American Consequences - December 2017


not satisfied with my current income. But that’s more debt, too.” Tip: Moving to a state or country with a lower cost of living is a great way to “upgrade” your retirement. We’re putting this on our list to write about in coming issues. MIKE , 32-year-old account manager and proud father of a new baby boy Mike is happy with his progress in saving for retirement... “My parents worked in the financial industry, so I’ve grown up knowing the importance of budgeting and saving.” “exactly what is in it” as far as investments. He has a proactive attitude regarding retirement, stating “if you’re worried about it, you should do something about it. Invest in yourself as far as furthering education. Investing in yourself will always make the difference.” However, he makes it clear that he doesn’t live a spartan lifestyle, adding: “I by no means save every penny, I just try to be selective and wise in my spending.” As an example, he cites the one big purchase he made during Black Friday: a new speaker for his TV. Tip: If you’re not in the same confident place that Mike is, you can get there in a few easy steps. In our October issue of American Consequences, Dr. David Eifrig shared why you should think of retirement in a completely different way... “Take Care Of: The Three Most DangerousWords in America.” Mike’s paycheck is set to automatically contribute to his 401(k), and he knows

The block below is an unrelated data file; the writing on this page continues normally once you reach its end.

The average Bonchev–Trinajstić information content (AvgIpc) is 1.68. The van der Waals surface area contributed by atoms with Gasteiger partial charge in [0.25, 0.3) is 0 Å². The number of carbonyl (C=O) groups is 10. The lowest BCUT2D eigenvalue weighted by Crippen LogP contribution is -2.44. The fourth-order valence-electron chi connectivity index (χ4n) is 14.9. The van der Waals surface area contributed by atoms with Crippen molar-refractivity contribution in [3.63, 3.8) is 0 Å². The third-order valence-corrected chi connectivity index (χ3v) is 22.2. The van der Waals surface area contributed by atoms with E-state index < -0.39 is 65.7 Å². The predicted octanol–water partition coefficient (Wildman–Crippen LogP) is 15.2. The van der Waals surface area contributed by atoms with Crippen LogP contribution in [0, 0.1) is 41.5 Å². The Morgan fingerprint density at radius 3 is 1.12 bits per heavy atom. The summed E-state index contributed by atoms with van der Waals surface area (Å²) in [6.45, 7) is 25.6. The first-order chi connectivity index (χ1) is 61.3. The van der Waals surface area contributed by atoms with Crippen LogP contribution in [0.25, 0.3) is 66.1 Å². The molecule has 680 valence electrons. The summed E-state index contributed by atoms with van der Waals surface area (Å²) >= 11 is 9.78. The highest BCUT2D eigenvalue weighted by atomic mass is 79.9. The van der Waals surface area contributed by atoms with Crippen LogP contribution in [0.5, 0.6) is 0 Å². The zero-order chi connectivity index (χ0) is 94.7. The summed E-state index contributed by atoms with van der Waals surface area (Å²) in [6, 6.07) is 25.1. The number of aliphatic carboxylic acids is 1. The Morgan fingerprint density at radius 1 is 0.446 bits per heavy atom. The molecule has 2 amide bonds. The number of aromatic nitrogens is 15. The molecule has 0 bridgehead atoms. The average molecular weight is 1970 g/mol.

HAHN , a 27-year-old nurse and single mother of a three-year-old “I know I want to retire in Costa Rica, just not how I’m going to do it yet,” Hahn says. “I’ve had a 401(k) for four years, since I started working.” She’s interested in planning for retirement, but isn’t sure she’s on the right track: “I started my 401(k) because society tells you it’s the right thing to do, but no one ever really taught me about this stuff. I don’t understand a lot of it.” As far as expenses go, Hahn is in the same debt cycle as millions of other Americans: car note, credit cards, and student loans. However, it’s future expenses that really have her attention. “My daughter’s only three, so it’s not very expensive right now. As she gets older... I don’t even want to think about it. And I’m considering grad school, because I’m

Hank Blaustein | © 2017 Grant’s Interest Rate Observer. Used by permission.

34 | December 2017

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